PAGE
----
Stephen Rose writes in the Washington Monthly that the middle class is indeed shrinking. But this is good news—if you use a specific measure that he created for no apparent reason. Basically, he took the definitions of rich, middle class, and poor from 1979 and adjusted them for inflation. Then he compared that to incomes in 2014. Voila! More people are in the higher income groups.
This is uninteresting. It’s a mathematical consequence of the fact that incomes have grown in real terms since 1979. They haven’t grown by a lot for those who aren’t rich, but they’ve grown nonetheless, and that means everyone automatically moves up in 1979 terms. If we did this same exercise for the year 100 AD, we’d find that virtually everyone in the country is now part of the top 1 percent. Big deal. I honestly don’t understand what the point of this is supposed to be. It’s literally meaningless.
But I nonetheless want to point out what Rose does with his results:
The widening gulf between some middle-class Americans and their neighbors also helps to shed new light on the depth of populist anger. For most Americans, the plutocrats in the top 1% are remote figures whose standard of living is impossible to attain. But it’s another thing to be confronted by the success of those in one’s everyday experience.
As Dennis Gilbert notes in his The American Class Structure in an Age of Growing Inequality, many people without college degree feel disrespected by those with a college degree. Often when they think about the “rich,” it is anyone with $100,000 or more — not those in the true one percent earning $350,000 or more.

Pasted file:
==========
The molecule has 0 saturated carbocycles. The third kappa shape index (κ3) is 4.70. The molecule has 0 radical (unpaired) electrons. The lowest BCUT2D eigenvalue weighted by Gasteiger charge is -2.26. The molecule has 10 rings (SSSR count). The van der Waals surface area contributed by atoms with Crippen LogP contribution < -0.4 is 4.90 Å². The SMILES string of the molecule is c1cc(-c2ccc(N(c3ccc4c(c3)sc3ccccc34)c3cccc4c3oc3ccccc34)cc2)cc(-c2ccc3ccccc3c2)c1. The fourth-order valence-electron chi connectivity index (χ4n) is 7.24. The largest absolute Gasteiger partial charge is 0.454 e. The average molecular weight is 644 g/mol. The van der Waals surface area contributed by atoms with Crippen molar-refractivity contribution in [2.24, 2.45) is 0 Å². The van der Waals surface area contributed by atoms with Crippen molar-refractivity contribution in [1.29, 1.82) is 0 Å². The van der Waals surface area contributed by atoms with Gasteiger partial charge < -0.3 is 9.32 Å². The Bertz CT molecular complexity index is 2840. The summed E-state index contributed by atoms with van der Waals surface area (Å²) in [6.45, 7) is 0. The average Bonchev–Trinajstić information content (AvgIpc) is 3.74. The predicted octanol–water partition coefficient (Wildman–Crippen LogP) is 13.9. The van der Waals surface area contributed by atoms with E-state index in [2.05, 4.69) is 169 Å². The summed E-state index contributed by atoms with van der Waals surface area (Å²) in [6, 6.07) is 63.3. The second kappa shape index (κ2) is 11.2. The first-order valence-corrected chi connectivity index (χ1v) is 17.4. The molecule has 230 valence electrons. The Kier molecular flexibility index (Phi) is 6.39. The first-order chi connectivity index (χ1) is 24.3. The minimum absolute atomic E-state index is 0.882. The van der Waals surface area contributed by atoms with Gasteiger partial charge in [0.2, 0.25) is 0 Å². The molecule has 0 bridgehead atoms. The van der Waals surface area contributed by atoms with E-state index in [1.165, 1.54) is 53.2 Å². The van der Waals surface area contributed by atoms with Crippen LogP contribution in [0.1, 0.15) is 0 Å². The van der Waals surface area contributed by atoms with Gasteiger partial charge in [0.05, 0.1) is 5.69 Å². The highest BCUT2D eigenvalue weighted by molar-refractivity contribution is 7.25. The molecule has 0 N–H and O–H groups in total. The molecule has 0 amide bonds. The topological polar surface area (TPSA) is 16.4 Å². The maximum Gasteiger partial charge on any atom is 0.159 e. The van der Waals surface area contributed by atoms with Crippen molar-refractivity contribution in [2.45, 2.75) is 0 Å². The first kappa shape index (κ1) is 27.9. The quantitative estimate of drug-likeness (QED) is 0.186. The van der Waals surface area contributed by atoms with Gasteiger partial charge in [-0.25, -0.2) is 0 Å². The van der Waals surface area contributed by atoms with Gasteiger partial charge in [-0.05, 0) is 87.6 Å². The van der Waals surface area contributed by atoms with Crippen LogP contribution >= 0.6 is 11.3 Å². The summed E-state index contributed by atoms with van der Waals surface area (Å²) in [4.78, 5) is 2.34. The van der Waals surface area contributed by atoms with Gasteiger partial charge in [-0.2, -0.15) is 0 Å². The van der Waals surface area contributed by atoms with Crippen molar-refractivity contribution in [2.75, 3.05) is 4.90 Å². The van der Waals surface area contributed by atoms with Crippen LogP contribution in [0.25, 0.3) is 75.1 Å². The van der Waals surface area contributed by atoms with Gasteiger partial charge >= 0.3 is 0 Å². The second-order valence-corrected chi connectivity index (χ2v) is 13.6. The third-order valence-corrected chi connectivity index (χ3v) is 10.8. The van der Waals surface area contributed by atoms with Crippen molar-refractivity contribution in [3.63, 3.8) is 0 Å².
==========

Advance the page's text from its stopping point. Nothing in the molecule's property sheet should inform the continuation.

….The tensions and resentments of the bottom 70 percent are much more based on interactions of the middle class and lower middle class with the upper middle class than they are with interactions between the middle class and the rich. Couple this with rising uncertainties and anxieties about the future and you have the disappointment and anger that have benefited the populist campaigns of Republican Donald Trump and Democrat Bernie Sanders.
Rose presents no evidence that the gap between the upper middle class and the lower middle class is any greater than it’s ever been. Nor does he present any evidence that working class resentment toward the upper middle class is any greater than it was in the past. In the 50s, Joseph McCarthy pretty clearly appealed to resentment against the egghead class. In the 60s, Richard Nixon appealed to hardhats who resented elite opposition to the Vietnam War. “Reagan Democrats” are the stuff of political lore. Newt Gingrich and George Bush made hay with the resentments of evangelicals against latte-sipping liberals who looked down their noses at them. This kind of class-based resentment is nothing new.
So: Is working-class resentment against the upper middle class any greater than it used to be? There’s certainly no income-based argument that it is. Nor do I know of any poll-based evidence. Nor even any real anecdotal evidence. As near as I can tell, “real America” has been angry at coastal elites pretty much forever according to the campaign reporting we see every four years.
I wouldn’t be surprised if members of the lower middle class are more resentful of elites today than they were in the past. But I’m awfully tired of hearing this asserted endlessly based on nothing much at all. Throw me a bone, folks. Give me some real evidence that the working class is angrier than it’s ever been. Anything will do. Polls. Surveys. NSA wiretaps. Something—other than the fact that Donald Trump has a following among a group of Republican voters who have been mad at the eggheads forever and mad at Democrats ever since the Civil Rights Act was passed. What have you got?